Getting Home for the Holidays: The Case for Expanded Highway 17 Bus Service

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A typical Sunday night on the 17 Express bus, standing room only with lots of luggage.

 

When it comes to the Highway 17 Express Bus (which goes from Downtown Santa Cruz to Diridon Station in San Jose and connects to CalTrain, Amtrak, and Mineta Airport), you can expect it to leave once every hour. That is about all you can bank on. No guarantee that there will be enough seats (or even standing room) and no guarantee that you’ll arrive in the scheduled 52 minutes.

The Highway 17 Express plays a critical role for connecting Santa Cruz with the rest of the Bay Area’s public transportation network. Nearly 20,000 commuters make this trek over the hill via car everyday – the connection is no less important for those without a car. What’s more, Santa Cruz is home to a UC campus and many students like myself do not own cars, making the Highway 17 Express the only way we can get home for holidays. With its relative infrequency, high volume of ridership, and chronic maintenance issues, the current Highway 17 Express service does not meet the demands of the Santa Cruz area.

It’s time we did something about this.

The Highway 17 Express has proven to be a challenge for me many times in many ways. Now, I know the basics of giving myself sufficient time when traveling with public transportation, just in case something goes wrong. However, a standard level of precaution most likely won’t cut it when it comes to the Highway 17 Express. Take, for example, one of my first experiences riding the route. I was heading back to Santa Cruz in the morning after a holiday break and I had to be at work in the afternoon. My train pulled into the station. I got off and waited for the Highway 17 Express. When the bus pulled up, a flood of other students jostled to get on, but luckily for me the other students were sympathetic that I needed to get back for work and gave me a spot. Yet for my punctuality and fellow students’ generosity I was still rewarded with being 2.5hrs late for work that day.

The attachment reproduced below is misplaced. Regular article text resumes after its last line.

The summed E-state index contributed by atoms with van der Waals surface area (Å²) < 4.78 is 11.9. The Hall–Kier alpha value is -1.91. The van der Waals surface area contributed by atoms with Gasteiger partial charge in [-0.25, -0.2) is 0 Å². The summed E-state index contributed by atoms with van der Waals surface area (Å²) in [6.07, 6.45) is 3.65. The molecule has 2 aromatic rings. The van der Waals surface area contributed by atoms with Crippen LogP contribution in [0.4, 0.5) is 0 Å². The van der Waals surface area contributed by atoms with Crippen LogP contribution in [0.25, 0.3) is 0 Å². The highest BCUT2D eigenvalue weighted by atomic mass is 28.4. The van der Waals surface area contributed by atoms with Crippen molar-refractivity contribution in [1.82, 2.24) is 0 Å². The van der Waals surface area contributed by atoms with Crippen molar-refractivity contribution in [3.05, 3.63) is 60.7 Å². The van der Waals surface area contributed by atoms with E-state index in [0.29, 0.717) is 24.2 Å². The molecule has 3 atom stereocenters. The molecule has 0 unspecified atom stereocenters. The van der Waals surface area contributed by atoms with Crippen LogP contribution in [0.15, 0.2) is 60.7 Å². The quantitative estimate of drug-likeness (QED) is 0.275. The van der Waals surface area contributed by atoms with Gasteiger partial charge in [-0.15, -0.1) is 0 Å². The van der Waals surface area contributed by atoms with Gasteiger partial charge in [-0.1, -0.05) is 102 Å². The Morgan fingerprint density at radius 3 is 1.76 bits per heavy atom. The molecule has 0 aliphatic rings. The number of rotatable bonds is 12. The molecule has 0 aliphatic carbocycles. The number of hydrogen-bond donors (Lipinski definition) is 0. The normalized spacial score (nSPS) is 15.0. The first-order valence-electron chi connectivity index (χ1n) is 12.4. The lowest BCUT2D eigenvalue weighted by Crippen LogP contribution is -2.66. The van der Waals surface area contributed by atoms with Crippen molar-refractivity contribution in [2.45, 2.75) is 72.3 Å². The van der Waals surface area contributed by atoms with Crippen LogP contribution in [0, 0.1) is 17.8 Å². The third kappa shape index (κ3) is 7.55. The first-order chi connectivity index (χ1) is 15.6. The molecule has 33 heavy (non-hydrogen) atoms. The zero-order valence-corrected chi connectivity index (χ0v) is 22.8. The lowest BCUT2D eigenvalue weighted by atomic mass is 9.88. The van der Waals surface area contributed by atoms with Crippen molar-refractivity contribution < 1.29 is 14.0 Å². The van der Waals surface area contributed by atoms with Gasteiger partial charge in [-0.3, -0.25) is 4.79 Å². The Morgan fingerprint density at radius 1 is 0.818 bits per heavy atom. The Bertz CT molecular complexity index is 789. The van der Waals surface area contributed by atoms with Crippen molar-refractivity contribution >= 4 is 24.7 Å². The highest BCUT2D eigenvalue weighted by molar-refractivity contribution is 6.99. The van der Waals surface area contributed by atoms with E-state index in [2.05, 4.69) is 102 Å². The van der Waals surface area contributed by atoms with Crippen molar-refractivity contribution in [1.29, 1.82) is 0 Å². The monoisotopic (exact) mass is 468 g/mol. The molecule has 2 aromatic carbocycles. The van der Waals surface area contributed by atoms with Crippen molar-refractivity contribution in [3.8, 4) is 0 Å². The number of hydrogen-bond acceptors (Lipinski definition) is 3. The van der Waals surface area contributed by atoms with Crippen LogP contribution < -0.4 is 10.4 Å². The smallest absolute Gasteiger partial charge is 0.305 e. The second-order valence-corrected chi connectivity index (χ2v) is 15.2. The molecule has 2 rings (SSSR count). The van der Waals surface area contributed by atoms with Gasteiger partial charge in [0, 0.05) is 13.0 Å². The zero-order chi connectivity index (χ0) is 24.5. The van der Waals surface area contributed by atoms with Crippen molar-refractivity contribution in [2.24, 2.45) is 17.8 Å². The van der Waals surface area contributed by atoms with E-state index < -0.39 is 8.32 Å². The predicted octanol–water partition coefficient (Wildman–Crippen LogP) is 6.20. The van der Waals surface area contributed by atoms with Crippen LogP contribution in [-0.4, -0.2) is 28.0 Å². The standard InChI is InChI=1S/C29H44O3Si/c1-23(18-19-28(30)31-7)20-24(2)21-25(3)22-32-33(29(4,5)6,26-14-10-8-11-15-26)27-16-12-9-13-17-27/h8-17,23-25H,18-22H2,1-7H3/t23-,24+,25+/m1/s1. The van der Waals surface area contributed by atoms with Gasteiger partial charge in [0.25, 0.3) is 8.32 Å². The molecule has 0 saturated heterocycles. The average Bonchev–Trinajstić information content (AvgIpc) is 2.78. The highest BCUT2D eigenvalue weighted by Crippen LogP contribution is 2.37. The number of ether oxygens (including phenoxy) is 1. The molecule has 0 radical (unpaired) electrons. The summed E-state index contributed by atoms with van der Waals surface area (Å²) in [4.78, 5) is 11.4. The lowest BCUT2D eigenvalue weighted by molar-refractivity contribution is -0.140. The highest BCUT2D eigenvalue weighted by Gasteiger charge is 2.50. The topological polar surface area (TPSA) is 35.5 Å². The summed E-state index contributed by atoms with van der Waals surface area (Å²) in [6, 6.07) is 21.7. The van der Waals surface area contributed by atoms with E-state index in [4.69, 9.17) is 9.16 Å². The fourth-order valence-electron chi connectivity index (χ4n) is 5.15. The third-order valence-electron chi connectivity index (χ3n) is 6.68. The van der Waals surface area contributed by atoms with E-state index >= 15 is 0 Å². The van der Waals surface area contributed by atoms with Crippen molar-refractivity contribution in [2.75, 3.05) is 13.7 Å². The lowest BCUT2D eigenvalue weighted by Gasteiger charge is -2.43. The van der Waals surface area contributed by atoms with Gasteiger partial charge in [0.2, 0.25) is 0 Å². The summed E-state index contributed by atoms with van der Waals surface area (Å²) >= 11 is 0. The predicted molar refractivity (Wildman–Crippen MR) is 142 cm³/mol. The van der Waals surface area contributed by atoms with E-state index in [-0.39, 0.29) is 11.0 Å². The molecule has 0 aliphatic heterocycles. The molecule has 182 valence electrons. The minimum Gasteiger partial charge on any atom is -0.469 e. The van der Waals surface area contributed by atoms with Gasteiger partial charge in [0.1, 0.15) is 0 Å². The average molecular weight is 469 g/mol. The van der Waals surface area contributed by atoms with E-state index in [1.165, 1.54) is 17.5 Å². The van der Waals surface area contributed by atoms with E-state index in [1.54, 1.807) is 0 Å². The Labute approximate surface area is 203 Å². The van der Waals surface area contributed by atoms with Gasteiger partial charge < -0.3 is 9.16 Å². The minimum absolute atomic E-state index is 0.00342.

Right in the middle of the commute over the 17, the bus breaks down and we are stranded on the shoulder. First, a mechanic comes out to try to make enough repairs to get us through the rest of the journey. This takes about an hour. Then he determines that too much needs to be done for the bus to make it back. Alternative transportation needs to be arranged. This means waiting on an available bus and bus driver to come to the rescue – another hour and a half. By the time I get back to Santa Cruz, I don’t even have time to stop at home, but instead have to rush to work. After this experience, I travel take the 17 Bus with the motto “prepare for worst.”

The trip home for Thanksgiving last November reinforced my motto. Luckily this time I was ready. I arrived at the metro station downtown 30 minutes before the 17 was scheduled to depart for San Jose. I had to be at Diridon Station by 8:30 pm that night to catch a train for the rest of my journey home. I had given myself enough time so that if I missed the first Highway 17 Express I would still have enough time to catch the next one. Upon arriving at the station I found myself last in a line of 60+ students. The bus arrived on time, but with so many people trying to get on, it did not depart on time. As anticipated, I had to wait for the next bus to come. Others were not so lucky. The girl I was standing next to started freaking out because, being an hour late, she would probably miss her flight home to Oregon.

My experiences with the Highway 17 Express highlight the core issue: more busses are needed, particularly during the holidays. During the holidays the existing problems with this bus route are amplified and those who are frequent riders throughout the year experience even greater hassle.

Want a better 17 bus? Vote on this proposal to Increase Highway 17 Bus Service.

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